By BosNewsLife Africa Service with reporting by BosNewsLife's Stefan J. Bos
ABUJA, NIGERIA (BosNewsLife)-- Islamic militants have hacked to death at least 10 Christians in a remote village in northeast Nigeria, bringing the death toll to some 200 Christians killed within two months, officials say.
Suspected fighters of Boko Haram, or 'Western education is sinful', reportedly entered Pambula-Kwamda village in Adamawa state early Friday, May 22.
"The attackers went into the village around 4:00 am [local time] while residents were still asleep and used machetes to attack their victims," said Maina Ularamu, local government chairman of Madagali, in the north of Adamawa state.
News of the attack was monitored by BosNewsLife Tuesday, May 26, amid communications difficulties caused by an ongoing insurgency. Police also said Tuesday, May 26, that in total at least 23 people died in attacks over the weekend by a nomadic group on three villages in central Nigeria.
The violence came just days after Boko Haram was linked to a suicide attack in the Christian area of Garkida, Adamawa state, that reportedly killed nine people on May 19 and a shooting attack on May 16 in the Wagga region that claimed the of 10 Christians.
Many of those killed were members of the Church of the Brethren in Nigeria (EYN). The denomination claims to have lost 1,390 local church branches out of a total of 2,280, with 700,000 members being displaced.
The latest attacks came as elsewhere more than 70 Christians were murdered in the past month in Nigeria's Plateau State, including one pastor, Christian rights activists said.
The body count has piled up after at least a half dozen attacks perpetrated by Muslim Fulani cattle herders, who share some of the radical thoughts spread by Boko Haram.
Fulani herdsmen regularly raid Christian villages opening up a hail of gunfire, burning homes and churches, and shooting their victims when they run outside to escape the fires, according to Christians familiar with the situation.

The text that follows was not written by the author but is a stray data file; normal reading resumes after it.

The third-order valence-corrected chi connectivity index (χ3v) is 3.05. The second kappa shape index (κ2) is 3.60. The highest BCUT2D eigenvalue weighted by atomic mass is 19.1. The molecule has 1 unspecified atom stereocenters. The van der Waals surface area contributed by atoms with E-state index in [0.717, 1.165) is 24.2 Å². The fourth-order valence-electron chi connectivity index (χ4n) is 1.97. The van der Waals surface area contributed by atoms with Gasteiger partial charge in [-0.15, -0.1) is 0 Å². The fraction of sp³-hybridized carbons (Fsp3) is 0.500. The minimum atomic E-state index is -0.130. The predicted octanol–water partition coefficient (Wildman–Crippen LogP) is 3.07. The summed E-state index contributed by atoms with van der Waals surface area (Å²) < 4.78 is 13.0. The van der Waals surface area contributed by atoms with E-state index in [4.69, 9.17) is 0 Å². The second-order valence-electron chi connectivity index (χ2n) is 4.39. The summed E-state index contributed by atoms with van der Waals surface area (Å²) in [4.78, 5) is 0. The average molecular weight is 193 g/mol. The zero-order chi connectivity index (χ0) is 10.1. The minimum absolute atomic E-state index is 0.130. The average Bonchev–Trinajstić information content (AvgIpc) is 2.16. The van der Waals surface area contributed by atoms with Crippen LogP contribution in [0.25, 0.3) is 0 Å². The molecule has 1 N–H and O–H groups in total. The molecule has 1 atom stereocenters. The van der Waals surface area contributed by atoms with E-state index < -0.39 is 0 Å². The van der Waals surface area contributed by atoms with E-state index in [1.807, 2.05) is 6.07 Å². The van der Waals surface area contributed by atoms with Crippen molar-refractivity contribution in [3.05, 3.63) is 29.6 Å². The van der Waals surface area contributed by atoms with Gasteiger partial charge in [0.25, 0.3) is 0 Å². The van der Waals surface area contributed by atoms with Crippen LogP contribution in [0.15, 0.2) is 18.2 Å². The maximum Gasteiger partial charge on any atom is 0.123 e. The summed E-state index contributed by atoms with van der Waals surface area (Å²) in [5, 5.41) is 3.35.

They frequently "terrorize" Christian farmers in central Nigeria's "Middle Belt" states of Plateau, Bauchi, Kaduna, Taraba, Benue, and others, according to advocacy group International Christian Concern (ICC).
The deadliest occurred May 2 when herdsmen reportedly set fire to the Church of Christ in Nations (COCIN) located in Foron town, of the Barkin Ladi Local Government Area (LGA), killing 27 Christians.
Victims included Reverend Luka Gwom and a congregant named Pauline who was married just
two weeks prior in the same church building, Christians said.
"The jihadists, in their quest to eliminate Christians in Plateau State and their thirst for blood, have succeeded in killing Christians and burning their houses," said a local resident, identified as Gyang, in remarks published by ICC. The group said it had withheld his full name to protect his safety.
Recent raids all occurred in two areas of Plateau State, Barkin Ladi and Riyom LGAs.
From April 25 to May 11, Gyang reported at least six attacks on more than eight villages, some of them targeted more than once during that time span.
The violence followed attacks elsewhere in central Nigeria, including in mid-March, when
Muslim Fulani cattle herders reportedly massacred 82 Christians in a village in Benue State.
Officials have been reluctant to identify the attack as Christian persecution.
"It is the longstanding issue over grazing rights and cattle rustling between Egba and Fulani people," police spokesman Ezeala Austin reportedly said after the March attack.
Witnesses to the assaults claimed herdsmen chanted "Allahu Akhbar" or "Allah is Great," which has become associated with jihadist Muslim terrorism.
The herdsmen also continually and specifically target Christian villages, an ICC official said.
"The world should wake up to the forgotten persecution happening all over Nigeria's Middle-Belt," added ICC's Regional Manager of Africa Troy Augustine.
"Extremist Muslim Fulani herders are regularly and consciously attacking Christian villages and slaughtering our brothers and sisters in Christ," Augustine told BosNewsLife in a statement.
"I don't know what else needs to be explained to acknowledge that these people are
persecuted because of their faith," the official said.
"While the world rightly remembers and prays for Christians in northern Nigeria under threat from Boko Haram, let us not forget those who live under daily suffering at the hands of jihadists also happening in central Nigeria."
Christians comprise at least 40 percent of Nigeria's nearly 180 million population; 50 percent
are Muslims, according to the U.S. Central Intelligence Agency (CIA).